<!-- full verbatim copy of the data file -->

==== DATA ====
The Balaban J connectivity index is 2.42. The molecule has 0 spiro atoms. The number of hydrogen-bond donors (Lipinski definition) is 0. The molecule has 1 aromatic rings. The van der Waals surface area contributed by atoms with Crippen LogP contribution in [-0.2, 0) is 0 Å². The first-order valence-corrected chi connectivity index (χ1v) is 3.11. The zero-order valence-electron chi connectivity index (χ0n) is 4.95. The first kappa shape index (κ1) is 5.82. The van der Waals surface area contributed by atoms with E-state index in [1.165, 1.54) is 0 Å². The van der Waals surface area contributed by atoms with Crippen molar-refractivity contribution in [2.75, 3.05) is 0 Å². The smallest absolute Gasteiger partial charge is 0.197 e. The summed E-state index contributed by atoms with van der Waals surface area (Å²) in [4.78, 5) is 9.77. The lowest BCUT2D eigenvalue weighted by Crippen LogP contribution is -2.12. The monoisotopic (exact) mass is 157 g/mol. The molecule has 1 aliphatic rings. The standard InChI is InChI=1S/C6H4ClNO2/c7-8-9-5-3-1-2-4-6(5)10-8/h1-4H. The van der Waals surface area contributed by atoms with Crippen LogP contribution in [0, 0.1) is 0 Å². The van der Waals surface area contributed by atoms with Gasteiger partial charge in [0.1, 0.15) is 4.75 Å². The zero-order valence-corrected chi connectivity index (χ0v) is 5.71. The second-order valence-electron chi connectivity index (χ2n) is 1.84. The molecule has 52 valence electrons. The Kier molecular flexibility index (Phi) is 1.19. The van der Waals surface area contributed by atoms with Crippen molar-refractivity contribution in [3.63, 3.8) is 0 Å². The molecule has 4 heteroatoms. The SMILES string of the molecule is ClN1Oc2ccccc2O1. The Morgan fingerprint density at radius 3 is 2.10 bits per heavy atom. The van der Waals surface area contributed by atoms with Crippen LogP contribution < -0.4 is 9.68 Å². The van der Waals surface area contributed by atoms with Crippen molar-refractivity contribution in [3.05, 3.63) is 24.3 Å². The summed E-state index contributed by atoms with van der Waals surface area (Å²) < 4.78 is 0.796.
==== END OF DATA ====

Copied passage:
The Balaban J connectivity index is 2.42. The molecule has 0 spiro atoms. The number of hydrogen-bond donors (Lipinski definition) is 0. The molecule has 1 aromatic rings. The van der Waals surface area contributed by atoms with Crippen LogP contribution in [-0.2, 0) is 0 Å². The first-order valence-corrected chi connectivity index (χ1v) is 3.11. The zero-order valence-electron chi connectivity index (χ0n) is 4.95. The first kappa shape index (κ1) is 5.82. The van der Waals surface area contributed by atoms with E-state index in [1.165, 1.54) is 0 Å². The van der Waals surface area contributed by atoms with Crippen molar-refractivity contribution in [2.75, 3.05) is 0 Å². The smallest absolute Gasteiger partial charge is 0.197 e. The summed E-state index contributed by atoms with van der Waals surface area (Å²) in [4.78, 5) is 9.77. The lowest BCUT2D eigenvalue weighted by Crippen LogP contribution is -2.12. The monoisotopic (exact) mass is 157 g/mol. The molecule has 1 aliphatic rings. The standard InChI is InChI=1S/C6H4ClNO2/c7-8-9-5-3-1-2-4-6(5)10-8/h1-4H. The van der Waals surface area contributed by atoms with Crippen LogP contribution in [0, 0.1) is 0 Å². The van der Waals surface area contributed by atoms with Gasteiger partial charge in [0.1, 0.15) is 4.75 Å². The zero-order valence-corrected chi connectivity index (χ0v) is 5.71. The second-order valence-electron chi connectivity index (χ2n) is 1.84. The molecule has 52 valence electrons. The Kier molecular flexibility index (Phi) is 1.19. The van der Waals surface area contributed by atoms with Crippen molar-refractivity contribution in [3.63, 3.8) is 0 Å². The molecule has 4 heteroatoms. The SMILES string of the molecule is ClN1Oc2ccccc2O1. The Morgan fingerprint density at radius 3 is 2.10 bits per heavy atom. The van der Waals surface area contributed by atoms with Crippen LogP contribution < -0.4 is 9.68 Å². The van der Waals surface area contributed by atoms with Crippen molar-refractivity contribution in [3.05, 3.63) is 24.3 Å². The summed E-state index contributed by atoms with van der Waals surface area (Å²) < 4.78 is 0.796.